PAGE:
- Zemax Pinhole Diffraction
- Pinhole Diffraction Method
- Pinhole Camera Diffraction
- Circular Aperture Diffraction Equation
Pinhole, more specifically, to observe the interference and diffraction that occurs due to the pinhole and to successfully achieve CCD camera recording of a projected diffraction pattern from a pinhole. This experiment involved the diffraction of a laser incident upon a 100- m diameter circular aperture. The ideal pinhole camera would have an infinitely small hole. The smaller the hole, the bigger the sharpness, until the limit of light diffraction (that also affects glass lenses). Such a small hoje poses a problem: too little light enters the camera, and the picture takes forever to be shot.
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|A laser beam passes though a pinhole in aluminum foil, producing a circular diffraction pattern. (Disc 23-7, 16 sec.)|
Zemax Pinhole Diffraction
Pinhole Diffraction MethodBackHow is the diffraction pattern of the Airy Diskformed?
How does the diffraction pattern known as the Airydiskget generated by shining light through a pinhole? Or moregenerally,what causes diffraction of light? Diffraction of light occursbecauseof its transverse wave nature. We have already said that whenlighthits an object, it is diffracted. This phenomenon is bestunderstood by an examination of Huygens' Principle. In 1678, the Dutchpysicist Christiaan Huygens wrote a treatise on the wave theory oflight in which he presented a theory now known as Huygens'Principle. It states that every point ona wave front can be thought of as a new point source for wavesgenerated in the direction the wave is traveling or beingpropagated. OR-- the wavefront of a propagating wave oflight at any instant conforms to the envelope of spherical waveletsemanating from every point on the wavefront at the prior instant (withthe understanding that the wavelets have the same speed as the overallwave). Fresnel later elaborated on Huygens' Principle by statingthat the amplitude of the wave at any given point equals thesuperposition of the amplitudes of all the secondary wavelets at thatpoint (with the understanding that the wavelets have the same frequencyas the original wave). These are termed Huygens’ wavelets. The formation of the Airydisk can best be described by looking at how imaging of a luminouspointoccurs in a lens system such as is found in the compound microscope.Thefollowing diagram shows what happens.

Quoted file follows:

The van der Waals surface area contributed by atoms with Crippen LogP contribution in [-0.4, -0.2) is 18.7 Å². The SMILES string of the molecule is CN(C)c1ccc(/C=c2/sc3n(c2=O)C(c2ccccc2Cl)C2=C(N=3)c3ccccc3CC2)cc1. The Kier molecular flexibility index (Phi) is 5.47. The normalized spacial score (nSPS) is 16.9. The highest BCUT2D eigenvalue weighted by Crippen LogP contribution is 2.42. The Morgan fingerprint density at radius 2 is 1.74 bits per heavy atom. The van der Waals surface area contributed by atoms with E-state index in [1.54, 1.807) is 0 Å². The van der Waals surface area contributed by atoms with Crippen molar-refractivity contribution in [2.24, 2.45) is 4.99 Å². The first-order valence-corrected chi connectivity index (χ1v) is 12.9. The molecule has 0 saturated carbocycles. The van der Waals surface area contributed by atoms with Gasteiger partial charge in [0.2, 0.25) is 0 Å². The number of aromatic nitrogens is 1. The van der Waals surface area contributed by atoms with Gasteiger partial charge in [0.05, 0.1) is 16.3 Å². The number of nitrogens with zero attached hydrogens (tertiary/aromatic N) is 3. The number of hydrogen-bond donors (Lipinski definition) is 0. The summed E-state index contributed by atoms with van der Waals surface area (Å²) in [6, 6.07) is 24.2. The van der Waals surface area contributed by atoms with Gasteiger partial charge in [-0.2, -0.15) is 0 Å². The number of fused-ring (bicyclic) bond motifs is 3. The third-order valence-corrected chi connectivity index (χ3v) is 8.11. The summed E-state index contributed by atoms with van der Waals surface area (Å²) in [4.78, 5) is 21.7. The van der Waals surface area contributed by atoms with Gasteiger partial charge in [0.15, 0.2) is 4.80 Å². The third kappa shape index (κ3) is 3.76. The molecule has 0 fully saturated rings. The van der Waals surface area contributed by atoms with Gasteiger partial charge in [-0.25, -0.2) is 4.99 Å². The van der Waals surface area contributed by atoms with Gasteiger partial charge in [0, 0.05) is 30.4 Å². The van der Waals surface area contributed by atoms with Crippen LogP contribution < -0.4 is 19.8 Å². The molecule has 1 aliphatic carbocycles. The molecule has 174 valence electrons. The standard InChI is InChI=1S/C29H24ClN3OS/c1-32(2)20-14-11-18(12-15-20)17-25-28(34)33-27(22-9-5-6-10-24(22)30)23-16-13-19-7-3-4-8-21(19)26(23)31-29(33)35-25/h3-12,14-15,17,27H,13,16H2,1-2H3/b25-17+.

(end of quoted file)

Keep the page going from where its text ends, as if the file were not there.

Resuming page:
Pinhole Camera Diffraction
If a luminous point at A is projected through thefrontlens of an objective O1, and assuming that the light ismonochromatic,light coming from point A will define wave surfaces as spheres (e.g., So)with their centers at A. Assuming the objective to be a perfectlens,the light going through it will also produce wave surfaces as spheresaswell (e.g., Si).The centers of these spheres are at point A'0which is a geometrical image of A.<>At any point on the wave surface ofSi according to Huygen's Principle, the image A'0is formed as if all the points of the wave surface were actual sourcesof light with the same vibratory state. But any point on the wavesurfacesuch as M emits vibrations not only towards A'0, but also inother directions. In fact all the points on the wave surface Sidiffract the light which spreads over the image surrounding the point A'0. The diagram below at the left shows that all the vibrations emanatingfromany point on the wave surface Si will reach point A'0in the same vibratory state. Only two waves from points M and M0are shown to keep the figure simple. As the waves have thesame vibration, the amplitudes are additive and since amplitude is seenby the eye as brightness, at point A'0, we have a verybrightspot.
Thediagram on the right shows vibrations going to a point A'1fromM and M0. The amplitudes are opposite each other when theyreachthe plane (indicated by line P and extending out from the page) whereourdiffraction image is generated. We would now have a dark area atpoint A'1 because the luminous amplitudes cancel each otherout and add up to zero. The same situation would happen if A'1were on the other side at the same distance from A'0. And in fact if one considered the whole plane of line P as shown by thesquare in perspective, the image would be a dark ring with a radius A'1-A'0with A'0 at the center as shown by the circle. Ifthe vibrations coming from points M and M0 were imaged at apoint A'2 on line P twice as from point A'0as A'1, the amplitudes of the vibrations would once again beadditive and one would then see a bright ring in the plane of lineP. It also follows that the intensities of the vibrations at all thepointson the plane of line P results from vibrations from all the points onwavesurface Si, not just those from points M and M0.
If all this information is taken together, then theimageseen in the plane of line P would be a very bright central circulardisksurrounded by alternately bright and dark rings whose intensitydecreasesrapidly as distance increases: the Airy disk. It canalso be seen that the distances between the bright and dark rings willchange with changes in the wavelength of light.
It must be remembered that any object observed inthemicroscope is subject to the phenomena described here and this hasimportantconsequences for the generation of enlarged images in the microscopeandis why the concept of numericalaperture is so important in microscopy.
*Diagrams redrawn from Francon, M. 1961. Progressin Microscopy. Pergamon Press: London (also Row, PetersonandCo.: Elmsford, NY).